Keep Things Flowing in Your Splunk Data Pipeline

In a given Splunk environment, there are hundreds (or magnitudes more) of machines generating metrics and feeding your syslog data into Splunk. In a small environment, there is a single syslog server receiving data from hundreds or thousands of machines, like your work laptop, for instance. On the syslog server, there is a Splunk Universal Forwarder collecting all of it and sending it to the indexers for storage and so that it can be searched by users.

Most of the time, the data is coming from sources that may be distinctly separate companies or sections of a business, like HR and SecOps/ITops. We do not want HR seeing SecOps/ITops data and vice versa. Additionally, this data is likely to be of different formats, and we have to tell Splunk what to expect in order to efficiently and accurately index the data.

We can use Splunk to analyze the data before it gets to the indexes so that when it does get to the indexes, we send HR data to one index and SecOps/ITops to a different index (keeping data in different indexes is the only way to control access to and retention of the data). Additionally, if the data is of different formats, we can teach Splunk to recognize the difference and to extract fields and timestamps accordingly.

The Problem

You have syslog data coming into Splunk. It is a combination of technologies, Cisco and Juniper devices, Bluecoat data, etc. Instead of all of this data going into a single index as a single sourcetype, you need for Splunk to split this data in a way that makes sense (and abides by security and compliance policies). In this example, you are aggregating a bunch of data from multiple syslog servers on to a single syslog “aggregator.”

The syslog aggregator is putting all of the syslog data into common files rather than separating it. When you configure the UF to monitor the data, you have to set a sourcetype and index when you configure the input.  You can only have one setting for each attribute, so you set “sourcetype=syslog” and “index=common”, but this is not acceptable for the previously described reasons.

The Fix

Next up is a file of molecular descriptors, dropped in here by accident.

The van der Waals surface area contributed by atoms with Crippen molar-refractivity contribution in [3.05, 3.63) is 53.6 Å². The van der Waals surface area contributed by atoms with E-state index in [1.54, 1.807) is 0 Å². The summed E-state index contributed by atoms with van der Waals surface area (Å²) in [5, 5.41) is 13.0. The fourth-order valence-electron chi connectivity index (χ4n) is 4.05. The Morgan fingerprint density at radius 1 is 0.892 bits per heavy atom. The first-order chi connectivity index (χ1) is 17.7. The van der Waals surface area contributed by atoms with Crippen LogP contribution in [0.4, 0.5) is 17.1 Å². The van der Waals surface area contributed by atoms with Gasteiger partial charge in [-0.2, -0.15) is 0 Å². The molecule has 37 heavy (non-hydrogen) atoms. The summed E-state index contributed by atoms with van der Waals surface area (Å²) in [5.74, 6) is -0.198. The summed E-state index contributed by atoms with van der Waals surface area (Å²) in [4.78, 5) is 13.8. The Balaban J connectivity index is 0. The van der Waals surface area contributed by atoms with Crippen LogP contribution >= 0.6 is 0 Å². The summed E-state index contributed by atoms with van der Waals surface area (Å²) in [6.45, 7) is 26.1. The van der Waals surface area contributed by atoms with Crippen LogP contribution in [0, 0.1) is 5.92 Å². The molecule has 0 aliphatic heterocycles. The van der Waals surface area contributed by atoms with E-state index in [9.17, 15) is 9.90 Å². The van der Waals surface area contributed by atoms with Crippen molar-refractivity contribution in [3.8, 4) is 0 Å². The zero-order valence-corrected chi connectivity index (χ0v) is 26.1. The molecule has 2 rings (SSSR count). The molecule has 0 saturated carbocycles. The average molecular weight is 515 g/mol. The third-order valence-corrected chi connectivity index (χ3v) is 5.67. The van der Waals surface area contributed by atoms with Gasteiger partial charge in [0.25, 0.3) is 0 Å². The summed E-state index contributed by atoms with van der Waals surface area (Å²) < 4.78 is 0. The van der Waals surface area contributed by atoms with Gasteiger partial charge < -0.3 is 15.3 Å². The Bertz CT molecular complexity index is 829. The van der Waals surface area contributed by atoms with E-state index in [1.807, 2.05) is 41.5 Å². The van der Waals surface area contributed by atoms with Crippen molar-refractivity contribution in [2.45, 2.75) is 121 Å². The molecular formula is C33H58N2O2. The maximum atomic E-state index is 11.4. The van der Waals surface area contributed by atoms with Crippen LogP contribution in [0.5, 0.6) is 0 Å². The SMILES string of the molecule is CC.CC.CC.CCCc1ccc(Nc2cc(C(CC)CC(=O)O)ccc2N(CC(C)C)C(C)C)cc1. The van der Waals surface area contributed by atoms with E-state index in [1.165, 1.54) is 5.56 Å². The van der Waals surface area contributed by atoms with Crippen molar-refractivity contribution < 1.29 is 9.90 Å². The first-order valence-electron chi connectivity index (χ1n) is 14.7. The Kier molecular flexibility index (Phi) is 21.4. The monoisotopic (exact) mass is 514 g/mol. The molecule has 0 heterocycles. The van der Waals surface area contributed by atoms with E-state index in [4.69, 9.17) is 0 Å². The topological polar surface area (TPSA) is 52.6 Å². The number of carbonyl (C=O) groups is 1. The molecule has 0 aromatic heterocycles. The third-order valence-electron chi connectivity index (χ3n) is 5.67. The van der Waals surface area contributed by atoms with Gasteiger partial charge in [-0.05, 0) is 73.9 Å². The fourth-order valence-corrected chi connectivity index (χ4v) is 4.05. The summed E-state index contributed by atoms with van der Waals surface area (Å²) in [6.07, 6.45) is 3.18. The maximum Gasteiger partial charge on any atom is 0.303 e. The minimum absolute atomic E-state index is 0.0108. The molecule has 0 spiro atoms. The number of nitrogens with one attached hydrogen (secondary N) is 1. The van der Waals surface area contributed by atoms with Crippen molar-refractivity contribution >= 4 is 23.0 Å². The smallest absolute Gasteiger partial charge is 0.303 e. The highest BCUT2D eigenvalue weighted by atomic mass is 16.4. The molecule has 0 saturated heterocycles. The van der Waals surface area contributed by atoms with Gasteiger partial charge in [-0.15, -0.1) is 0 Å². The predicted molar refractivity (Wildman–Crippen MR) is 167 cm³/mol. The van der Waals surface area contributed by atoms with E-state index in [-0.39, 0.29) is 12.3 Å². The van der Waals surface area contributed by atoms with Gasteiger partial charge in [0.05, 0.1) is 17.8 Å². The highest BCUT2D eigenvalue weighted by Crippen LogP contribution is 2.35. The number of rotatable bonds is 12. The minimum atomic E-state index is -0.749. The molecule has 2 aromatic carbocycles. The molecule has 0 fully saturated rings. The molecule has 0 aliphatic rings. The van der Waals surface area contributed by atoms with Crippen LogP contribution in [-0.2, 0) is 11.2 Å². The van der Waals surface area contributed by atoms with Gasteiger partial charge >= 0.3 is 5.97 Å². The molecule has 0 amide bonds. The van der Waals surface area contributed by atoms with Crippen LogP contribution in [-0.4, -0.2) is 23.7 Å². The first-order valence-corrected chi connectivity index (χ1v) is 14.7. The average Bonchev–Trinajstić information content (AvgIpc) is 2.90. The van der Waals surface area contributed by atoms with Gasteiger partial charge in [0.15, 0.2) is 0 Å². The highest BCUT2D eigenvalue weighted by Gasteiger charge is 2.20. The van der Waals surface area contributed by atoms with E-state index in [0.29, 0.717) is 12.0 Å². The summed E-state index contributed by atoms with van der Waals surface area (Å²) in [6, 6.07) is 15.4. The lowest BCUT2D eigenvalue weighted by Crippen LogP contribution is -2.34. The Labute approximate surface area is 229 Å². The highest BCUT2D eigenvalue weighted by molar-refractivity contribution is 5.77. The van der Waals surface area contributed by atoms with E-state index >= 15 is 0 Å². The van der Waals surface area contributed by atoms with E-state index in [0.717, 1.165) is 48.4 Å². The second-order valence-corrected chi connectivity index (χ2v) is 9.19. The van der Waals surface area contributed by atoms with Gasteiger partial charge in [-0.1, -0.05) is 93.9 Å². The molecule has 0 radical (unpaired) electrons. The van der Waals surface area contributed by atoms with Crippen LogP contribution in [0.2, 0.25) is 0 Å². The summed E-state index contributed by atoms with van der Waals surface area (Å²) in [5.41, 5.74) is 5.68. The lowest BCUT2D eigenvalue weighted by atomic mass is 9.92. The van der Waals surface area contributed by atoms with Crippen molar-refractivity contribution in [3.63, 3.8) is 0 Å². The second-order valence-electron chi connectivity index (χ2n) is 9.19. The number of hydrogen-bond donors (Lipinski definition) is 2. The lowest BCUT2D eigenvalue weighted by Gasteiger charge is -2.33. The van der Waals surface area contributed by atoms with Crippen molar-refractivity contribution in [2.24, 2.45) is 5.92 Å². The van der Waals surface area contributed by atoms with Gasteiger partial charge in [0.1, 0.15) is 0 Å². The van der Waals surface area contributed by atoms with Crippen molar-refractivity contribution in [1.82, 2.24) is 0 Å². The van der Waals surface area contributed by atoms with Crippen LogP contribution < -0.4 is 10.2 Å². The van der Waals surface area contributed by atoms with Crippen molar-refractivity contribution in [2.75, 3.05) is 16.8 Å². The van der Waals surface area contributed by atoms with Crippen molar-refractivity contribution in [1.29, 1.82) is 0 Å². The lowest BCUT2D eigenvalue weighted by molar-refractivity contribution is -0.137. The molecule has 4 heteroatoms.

We need Splunk to perform two operations on these events:

  1. Change the sourcetype as appropriate for the data
  2. Send data whose sourcetypes were renamed to a specific index

We will have two types of events, dhcp and dns.

Here are the sample events…

<pre>Feb  5 19:51:45 10.11.32.139 dhcpd[25291]: DHCPACK on 10.5.128.190 to 00:e0:c5:2f:55:d1 (blah-T-blah) via eth1 relay 10.5.128.131 lease-duration 691200 (RENEW)

Feb  5 19:51:45 10.11.32.139 dhcpd[25291]: DHCPREQUEST for 10.5.128.190 from 00:e0:c5:2f:55:d1 (blah-T-blah) via 10.5.128.131 TransID 400968e0 (RENEW)

Feb  5 19:51:45 10.11.32.139 dhcpd[25291]: DHCPACK on 10.5.128.190 to 00:e0:c5:2f:55:d1 (blah-T-blah) via eth1 relay 10.5.128.130 lease-duration 691200 (RENEW)

Feb  5 19:51:23 10.121.8.77 named[13705]: client 10.111.9.62#9832: received notify for zone '10.in-addr.arpa'

Feb  5 19:51:23 10.121.9.62 named[9607]: client 10.111.9.62#9832: received notify for zone '10.in-addr.arpa'

Feb  5 19:51:23 10.111.8.77 named[16928]: client 10.111.9.62#9832: received notify for zone '10.in-addr.arpa'

Feb  5 19:51:23 10.101.9.62 named[12039]: client 10.40.96.40#56180: updating zone blah.fdbl- blah.com/IN': adding an RR at '_ldap._tcp. blah.fdbl-int.com' SRV 0 100 389 usaokay1.fdbl-int.com.

Feb  5 19:51:35 10.41.1.139 dhcpd[7958]: DHCPOFFER on 10.235.140.193 to b0:90:7e:69:32:01 (blah-uc-blah) via eth1 relay 10.235.140.3 lease-duration 119 offered-duration 43200 uid 00:63:69:73:63:6f:2d:62:30:39:30:2e:37:65:36:39:2e:33:32:30

Feb  5 19:51:35 10.41.1.139 dhcpd[7958]: DHCPOFFER on 10.235.140.146 to b0:90:7e:69:32:01 (blah-uc-blah) via eth1 relay 10.235.140.2 lease-duration 119 offered-duration 43200 uid 00:63:69:73:63:6f:2d:62:30:39:30:2e:37:65:36:39:2e:33:32:30

Feb  5 19:51:35 10.41.1.139 dhcpd[7958]: DHCPOFFER on 10.235.141.19 to b0:90:7e:69:32:01 (blah-uc- blah) via eth1 relay 10.235.140.3 lease-duration 119 offered-duration 43200 uid 00:63:69:73:63:6f:2d:62:30:39:30:2e:37:65:36:39:2e:33:32:30</pre>

For the DNS events, we want to apply sourcetype=infoblox:dns…for the DHCP events, we want to apply sourcetype=Infoblox:dhcp…we want Splunk to send all of the re-sourcetyped infoblox data to index=Infoblox

Here are the props and transforms to make this happen…

Props.conf

[syslog]
TRANSFORMS-sourcetype_rename = sourcetype_rename1
TRANSFORMS-sourcetype_rename1 = sourcetype_rename2
TRANSFORMS-index_reroute = index_reroute1

Transforms.conf

[sourcetype_rename1]
REGEX = dhcpd
FORMAT = sourcetype::infoblox:dhcp
DEST_KEY = MetaData:Sourcetype
[index_reroute1]
REGEX = dhcpd|named
FORMAT = infoblox
DEST_KEY = _MetaData:Index

[sourcetype_rename2]
REGEX = named
FORMAT = sourcetype::infoblox:dns
DEST_KEY = MetaData:Sourcetype

For testing, make sure to set your sourcetype to syslog, and make sure you configure the data to be sent to an empty index(so you can confirm the success of the test). Make sure you create an index called infoblox for receiving the re-routed events. When done correctly, all ten of the sample events will go to index=infoblox…six events will be sourcetype=infoblox:dhcp…4 events will be sourcetype=infoblox:dns

In props.conf, if you do not call the transforms in the correct order, you will not be successful in performing all of the desired operations. After data gets sourcetyped, it goes to the indexqueue. Once there, the sourcetype cannot be changed. There you have it, a lesson on the Splunk data pipeline.

Figure 1: Splunk Data Pipleline

Figure 1 – Splunk Data Pipeline

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